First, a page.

This innovative book assesses the hotly debated topic of tying from three different perspectives: competition law, economics and intellectual property rights. It highlights the faults and benefits of the current approaches to tying under EC competition law and US antitrust law.
In the light of modern economic thinking, the recent review of Article 82 EC, and Sherman Act, Section 2, the author identifies a more economic approach to tying that moves away from the per se illegality label that has so far impinged on tying case law. Hedvig Schmidt recognizes the significance that tying can play on innovation and product development, and thus suggests a new approach which carves out a safe haven for technological integrated products to ensure continuous stimulation of innovation.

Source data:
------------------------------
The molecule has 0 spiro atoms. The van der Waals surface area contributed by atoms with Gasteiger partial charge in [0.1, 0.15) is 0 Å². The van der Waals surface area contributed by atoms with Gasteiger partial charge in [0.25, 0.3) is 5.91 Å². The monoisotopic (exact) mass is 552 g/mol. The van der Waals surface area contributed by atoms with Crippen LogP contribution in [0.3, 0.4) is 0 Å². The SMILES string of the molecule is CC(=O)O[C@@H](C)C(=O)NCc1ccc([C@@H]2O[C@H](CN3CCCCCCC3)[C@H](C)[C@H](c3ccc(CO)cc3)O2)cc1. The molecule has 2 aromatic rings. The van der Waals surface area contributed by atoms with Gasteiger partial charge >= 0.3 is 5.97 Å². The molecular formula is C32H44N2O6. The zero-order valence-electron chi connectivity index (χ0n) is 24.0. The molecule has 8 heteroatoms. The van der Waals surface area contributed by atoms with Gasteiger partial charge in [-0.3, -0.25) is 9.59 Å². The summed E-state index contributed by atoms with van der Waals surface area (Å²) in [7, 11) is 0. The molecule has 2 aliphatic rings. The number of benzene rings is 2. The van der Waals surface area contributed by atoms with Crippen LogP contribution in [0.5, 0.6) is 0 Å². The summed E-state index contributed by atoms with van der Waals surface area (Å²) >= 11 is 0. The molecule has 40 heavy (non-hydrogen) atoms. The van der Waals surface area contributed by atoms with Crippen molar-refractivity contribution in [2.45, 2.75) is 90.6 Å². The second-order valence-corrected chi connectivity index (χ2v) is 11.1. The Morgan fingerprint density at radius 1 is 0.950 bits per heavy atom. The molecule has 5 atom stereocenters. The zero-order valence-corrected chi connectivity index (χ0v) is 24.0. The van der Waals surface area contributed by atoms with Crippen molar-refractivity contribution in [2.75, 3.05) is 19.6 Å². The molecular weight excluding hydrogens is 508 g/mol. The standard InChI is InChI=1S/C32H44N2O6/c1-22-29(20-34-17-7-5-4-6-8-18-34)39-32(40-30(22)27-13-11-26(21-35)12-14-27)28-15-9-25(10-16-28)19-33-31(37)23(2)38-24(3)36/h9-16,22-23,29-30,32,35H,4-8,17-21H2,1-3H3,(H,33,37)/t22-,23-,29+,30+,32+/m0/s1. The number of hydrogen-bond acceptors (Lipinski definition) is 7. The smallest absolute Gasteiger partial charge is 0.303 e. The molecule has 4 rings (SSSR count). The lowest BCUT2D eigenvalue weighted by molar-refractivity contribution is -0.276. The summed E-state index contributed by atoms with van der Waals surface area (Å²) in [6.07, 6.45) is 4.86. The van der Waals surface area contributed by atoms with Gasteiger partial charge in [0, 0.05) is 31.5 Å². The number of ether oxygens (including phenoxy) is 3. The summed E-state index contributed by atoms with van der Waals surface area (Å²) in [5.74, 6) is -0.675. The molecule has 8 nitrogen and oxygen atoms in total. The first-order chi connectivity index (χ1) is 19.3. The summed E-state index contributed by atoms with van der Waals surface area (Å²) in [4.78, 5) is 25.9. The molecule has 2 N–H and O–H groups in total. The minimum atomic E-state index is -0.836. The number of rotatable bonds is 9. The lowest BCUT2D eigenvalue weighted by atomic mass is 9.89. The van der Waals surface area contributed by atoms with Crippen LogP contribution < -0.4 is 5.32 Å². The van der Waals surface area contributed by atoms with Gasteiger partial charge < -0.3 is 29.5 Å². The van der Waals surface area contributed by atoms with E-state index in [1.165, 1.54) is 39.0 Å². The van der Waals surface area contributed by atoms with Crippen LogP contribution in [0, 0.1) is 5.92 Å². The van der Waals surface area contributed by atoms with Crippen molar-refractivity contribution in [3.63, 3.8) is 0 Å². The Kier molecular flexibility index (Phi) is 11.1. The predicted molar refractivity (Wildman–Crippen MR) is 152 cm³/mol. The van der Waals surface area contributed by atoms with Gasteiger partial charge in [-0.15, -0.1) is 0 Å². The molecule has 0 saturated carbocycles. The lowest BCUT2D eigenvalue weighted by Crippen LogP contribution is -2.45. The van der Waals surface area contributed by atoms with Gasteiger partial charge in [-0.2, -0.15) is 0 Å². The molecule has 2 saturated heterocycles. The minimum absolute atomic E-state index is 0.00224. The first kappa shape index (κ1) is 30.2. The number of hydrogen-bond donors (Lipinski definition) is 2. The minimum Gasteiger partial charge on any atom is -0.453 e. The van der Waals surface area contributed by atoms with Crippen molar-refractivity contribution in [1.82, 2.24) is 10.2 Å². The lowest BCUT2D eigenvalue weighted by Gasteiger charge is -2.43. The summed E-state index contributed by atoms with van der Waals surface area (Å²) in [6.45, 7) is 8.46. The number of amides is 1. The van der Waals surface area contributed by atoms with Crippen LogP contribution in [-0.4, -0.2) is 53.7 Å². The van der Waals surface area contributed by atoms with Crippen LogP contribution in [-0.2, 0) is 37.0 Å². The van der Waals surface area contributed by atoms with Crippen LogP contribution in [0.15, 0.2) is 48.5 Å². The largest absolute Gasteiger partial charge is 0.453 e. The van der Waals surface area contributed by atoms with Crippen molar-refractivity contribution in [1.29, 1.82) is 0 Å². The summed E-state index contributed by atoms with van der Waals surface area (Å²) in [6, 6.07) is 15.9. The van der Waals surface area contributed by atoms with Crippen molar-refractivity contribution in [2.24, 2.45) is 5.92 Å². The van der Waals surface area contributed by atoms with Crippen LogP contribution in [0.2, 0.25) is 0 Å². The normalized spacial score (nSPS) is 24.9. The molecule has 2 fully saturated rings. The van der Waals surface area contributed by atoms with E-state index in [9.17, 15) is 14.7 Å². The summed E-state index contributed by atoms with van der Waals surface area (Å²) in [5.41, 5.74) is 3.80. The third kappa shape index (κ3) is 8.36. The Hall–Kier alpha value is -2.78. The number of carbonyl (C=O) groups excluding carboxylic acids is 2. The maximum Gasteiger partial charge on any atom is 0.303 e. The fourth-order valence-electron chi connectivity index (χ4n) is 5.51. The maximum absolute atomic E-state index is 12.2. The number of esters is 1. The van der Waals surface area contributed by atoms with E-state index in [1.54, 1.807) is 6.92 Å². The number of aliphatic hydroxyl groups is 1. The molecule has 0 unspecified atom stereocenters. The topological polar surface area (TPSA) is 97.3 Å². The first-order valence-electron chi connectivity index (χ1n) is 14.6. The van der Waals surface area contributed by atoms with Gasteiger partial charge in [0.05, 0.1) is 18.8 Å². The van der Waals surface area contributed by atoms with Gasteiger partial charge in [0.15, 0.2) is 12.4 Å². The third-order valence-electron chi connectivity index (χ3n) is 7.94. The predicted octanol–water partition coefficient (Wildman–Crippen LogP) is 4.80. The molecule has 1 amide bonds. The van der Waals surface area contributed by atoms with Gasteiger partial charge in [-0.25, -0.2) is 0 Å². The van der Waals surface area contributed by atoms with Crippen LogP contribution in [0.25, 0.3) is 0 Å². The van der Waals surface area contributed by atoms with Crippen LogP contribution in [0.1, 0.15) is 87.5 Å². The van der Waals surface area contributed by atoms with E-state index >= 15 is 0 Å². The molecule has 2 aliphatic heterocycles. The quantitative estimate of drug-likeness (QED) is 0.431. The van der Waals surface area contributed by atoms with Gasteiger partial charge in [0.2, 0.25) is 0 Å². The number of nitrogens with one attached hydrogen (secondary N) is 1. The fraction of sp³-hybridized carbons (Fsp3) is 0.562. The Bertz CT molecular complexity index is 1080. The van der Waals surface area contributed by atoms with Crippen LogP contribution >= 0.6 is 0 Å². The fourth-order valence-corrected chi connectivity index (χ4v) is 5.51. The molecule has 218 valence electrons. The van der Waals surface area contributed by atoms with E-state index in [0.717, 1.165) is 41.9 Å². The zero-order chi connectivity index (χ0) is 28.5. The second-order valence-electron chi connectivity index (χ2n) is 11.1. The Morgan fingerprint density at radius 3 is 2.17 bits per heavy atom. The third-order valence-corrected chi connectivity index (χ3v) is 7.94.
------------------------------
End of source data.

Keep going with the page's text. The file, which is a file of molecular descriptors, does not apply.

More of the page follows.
With comparative assessments and investigations, this book is a must-read for academics specializing in competition law and theory, as well as practitioners and policy-makers of competition law and intellectual property.